The point of All Saints’ Day is to remember those who have gone before – our ancestors in the faith. We pause to remember that their faithful discipleship and service to God’s kingdom have contributed to the life of the church, as well as to our individual lives as followers of Jesus. In some All Saints’ Day services, a candle is lit for each person who has left the church militant and joined the church triumphant in the preceding year.

In our tradition, the most popular hymn for All Saints’ Day observances is “For All the Saints Who from Their Labors Rest.”

Having said that, let’s look at the two passages that we’ve included in this Reflection for today.

The first passage is the Beatitudes. It comes from the opening verses of the part of Matthew we call “the Sermon on the Mount.” Some of the most insightful New Testament scholars say that Jesus’ point in handing down the Beatitudes was to give us a contrast between the struggles his followers would face in this world, and the celebration and blessing they will experience in the kingdom of God. That speaks directly to the distinction I mentioned above, between the church militant – which is meant to mean ‘still engaged in the struggle’ – and the church triumphant, celebrating joyfully in the heavenly kingdom.

You might remember from past Reflections that some New Testament scholars say the Beatitudes should be read by inserting “in this world” after the first clause of each one, and “in the kingdom of heaven” after the second clause. So, for instance: Blessed are those who mourn (in this world), for they will be comforted (in the kingdom of heaven).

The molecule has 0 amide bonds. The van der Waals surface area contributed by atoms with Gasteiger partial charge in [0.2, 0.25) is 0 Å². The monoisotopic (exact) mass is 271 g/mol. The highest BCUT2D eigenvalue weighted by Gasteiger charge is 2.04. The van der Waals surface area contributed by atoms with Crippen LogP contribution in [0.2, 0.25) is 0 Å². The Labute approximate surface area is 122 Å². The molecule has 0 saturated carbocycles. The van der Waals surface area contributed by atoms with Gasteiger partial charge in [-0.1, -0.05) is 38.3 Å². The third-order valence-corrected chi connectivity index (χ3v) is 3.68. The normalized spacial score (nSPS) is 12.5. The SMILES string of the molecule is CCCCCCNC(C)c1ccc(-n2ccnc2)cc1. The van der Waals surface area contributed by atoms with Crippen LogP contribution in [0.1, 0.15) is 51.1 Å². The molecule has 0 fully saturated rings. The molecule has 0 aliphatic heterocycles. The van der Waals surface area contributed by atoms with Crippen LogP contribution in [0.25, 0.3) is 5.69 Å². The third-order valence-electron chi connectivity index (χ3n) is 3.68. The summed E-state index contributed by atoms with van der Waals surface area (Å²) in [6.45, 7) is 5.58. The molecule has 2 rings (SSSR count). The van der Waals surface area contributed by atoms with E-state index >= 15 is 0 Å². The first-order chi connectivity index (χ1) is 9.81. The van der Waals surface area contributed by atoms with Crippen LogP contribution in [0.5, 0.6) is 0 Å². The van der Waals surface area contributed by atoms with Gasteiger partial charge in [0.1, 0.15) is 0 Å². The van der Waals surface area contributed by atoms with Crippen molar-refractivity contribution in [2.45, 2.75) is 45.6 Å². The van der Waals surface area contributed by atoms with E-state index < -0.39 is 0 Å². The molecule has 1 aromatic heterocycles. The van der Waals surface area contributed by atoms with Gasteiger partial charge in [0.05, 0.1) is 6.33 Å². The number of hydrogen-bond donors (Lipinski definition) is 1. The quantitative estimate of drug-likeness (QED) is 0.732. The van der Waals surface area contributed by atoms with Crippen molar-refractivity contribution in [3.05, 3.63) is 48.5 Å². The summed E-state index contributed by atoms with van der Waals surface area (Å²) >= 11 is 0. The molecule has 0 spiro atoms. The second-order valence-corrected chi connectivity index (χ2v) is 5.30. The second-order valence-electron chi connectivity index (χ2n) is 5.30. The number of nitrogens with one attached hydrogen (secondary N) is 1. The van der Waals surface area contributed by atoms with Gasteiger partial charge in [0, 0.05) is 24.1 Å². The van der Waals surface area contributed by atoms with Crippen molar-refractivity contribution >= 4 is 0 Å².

So the Beatitudes remind us that whatever sacrifices the people of God may make – whatever persecution the saints may encounter – the blessings awaiting us in the kingdom of God far outweigh them.

The second reading comes from the Letter to the Hebrews, and it illuminates another perspective of the occasion of All Saints’ Day. The unknown author of Hebrews points to a number of leading figures of faith history, and says that they and countless others have lived their lives in faith and are now sharing in a heavenly reward.

Then it goes on to say that these people from faith history surround us “like a great cloud of witnesses” as we “run with perseverance the race marked out for us.” In other words, the saints in the heavenly kingdom are ‘cheering us on’ as we live out our faith in this world.

Personally, I love that image. Most people raised in the church can remember the names and faces of lots of people who contributed to our lives of faith. Parents and grandparents. Sunday School teachers and youth leaders and pastors. People we met each Sunday in church and others who shared their faith with us in ways that helped us keep walking the path of discipleship. And now we can bear in mind the image of those people cheering us on as we strain to follow Jesus and help establish his kingdom on earth, as it is in heaven.

It seems like a wise move for Protestants to have started observing All Saints’ Day. It has some themes we need to be reminded of – at least once a year.

Let’s pray. Lord, we thank you for those who have gone before, and for their role in handing down to us the faith that informs our lives. By your Spirit, empower us to live out our faith in a way that justifies their sacrifices for us – and in ways that will cause others to give thanks for us someday. Amen.

Grace and Peace,


(The other listed readings for today are Psalms 5 and 145; Isaiah 26:1-21; and Revelation 21:9 – 22:5.)